Researchers at Southern Illinois University, Carbondale found the highest propagation success using larger rhizomes (10+ nodes) and exposing these rhizomes to daylight33. Rhizomes were maintained in a greenhouse under mist to prevent desiccation. They reported that rhizome success was largely influenced by the size of rhizomes and the collection date.

Hanging Bags
collected germplasms hanging
in polypipe tubing

Research at Mississippi State University ( 29 ) has led to a new technique for collecting plant materials while avoiding embolism of the culms. Researchers have found that by immediately placing the newly dug clump of culms into a large plastic tube and sealing both ends with about 1 liter of water, they can avoid embolism. They have found that polypipe, a large diameter (40-60 cm) white flexible plastic tube which is primarily used as temporary irrigation, works well because it is sold in 0.4 km rolls and can be cut to accommodate any height of culm. Once the culms are collected and sealed in the plastic tube with water, they are hung in deep shade for 6 weeks. Afterward, the plants can be planted in pots (half sand, half native soil). Using this technique, researchers have found a 96.3% success rate over all collected rivercane and a 100% success rate in 1-2 year old plants. Rivercane collected and brought to Mississippi State University is grown using a pot in pot technique commonly used in horticulture. The slightly larger socket pot is buried in the ground and the pot containing the rivercane culms is placed inside. This protects the roots from temperature extremes while allowing easy access to actively growing rhizomes.

rhizomes
rhizome: new growth
of rhizomes
pot-in-pot
example of pot-in-pot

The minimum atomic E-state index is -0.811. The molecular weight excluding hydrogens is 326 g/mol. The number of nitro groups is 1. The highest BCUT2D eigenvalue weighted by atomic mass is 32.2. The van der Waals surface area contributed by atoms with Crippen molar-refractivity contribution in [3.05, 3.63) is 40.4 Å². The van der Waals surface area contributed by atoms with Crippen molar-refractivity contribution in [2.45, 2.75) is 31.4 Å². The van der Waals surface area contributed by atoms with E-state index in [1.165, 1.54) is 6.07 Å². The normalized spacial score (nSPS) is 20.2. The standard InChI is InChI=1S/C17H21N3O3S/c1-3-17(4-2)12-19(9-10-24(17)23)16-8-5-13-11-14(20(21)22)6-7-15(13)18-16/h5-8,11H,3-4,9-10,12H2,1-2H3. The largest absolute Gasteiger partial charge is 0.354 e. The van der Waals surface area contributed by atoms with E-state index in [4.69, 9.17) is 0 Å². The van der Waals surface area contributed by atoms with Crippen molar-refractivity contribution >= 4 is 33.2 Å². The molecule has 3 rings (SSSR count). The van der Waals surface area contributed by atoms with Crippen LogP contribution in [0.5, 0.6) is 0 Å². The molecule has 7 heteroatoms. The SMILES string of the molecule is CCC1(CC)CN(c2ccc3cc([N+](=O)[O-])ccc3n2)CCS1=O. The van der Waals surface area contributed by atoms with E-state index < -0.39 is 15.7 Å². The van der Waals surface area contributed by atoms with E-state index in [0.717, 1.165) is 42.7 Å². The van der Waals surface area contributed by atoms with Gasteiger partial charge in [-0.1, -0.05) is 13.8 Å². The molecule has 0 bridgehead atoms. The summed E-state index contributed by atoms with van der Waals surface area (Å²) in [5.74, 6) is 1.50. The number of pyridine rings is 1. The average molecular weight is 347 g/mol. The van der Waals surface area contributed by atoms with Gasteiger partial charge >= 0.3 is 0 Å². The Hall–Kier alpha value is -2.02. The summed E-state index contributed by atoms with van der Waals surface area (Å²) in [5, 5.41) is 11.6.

technique

The harvesting of rhizomes for macropropagation should be done January through March, when plants shoot most vigorously. Research at Mississippi State University ( 29 ) investigated the used of plant growth regulators (PGRs) to enhance rhizome node activation and stimulate shooting. Experiments soaking different lengths of rhizomes in 1000 ppm BAP, GA4, and a combination of both resulted in the highest shooting rates using 2-3 node segments in a 60 minute soak of 1000 ppm BAP. In inactive nodes, this treatment resulted in 90% shooting. Nodes that were already active prior to treatments had 100% shooting with no treatment, 30 min in BAP and 60 min in BAP. Active nodes were negatively affected by the GA4 treatment. Rhizome segments with only one node had significantly lower shooting rates (4.7%), which were increased to 16.5% using the 60 minute BAP treatment.

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arundi: new shoots
new shoots
from rhizome segments
examples of active nodes
examples of active nodes (green),
dormant nodes (red),and dead node (black)
shoot from culm
new shoots
from culm segment
shoot from culm
buried culms give
rise to new shoots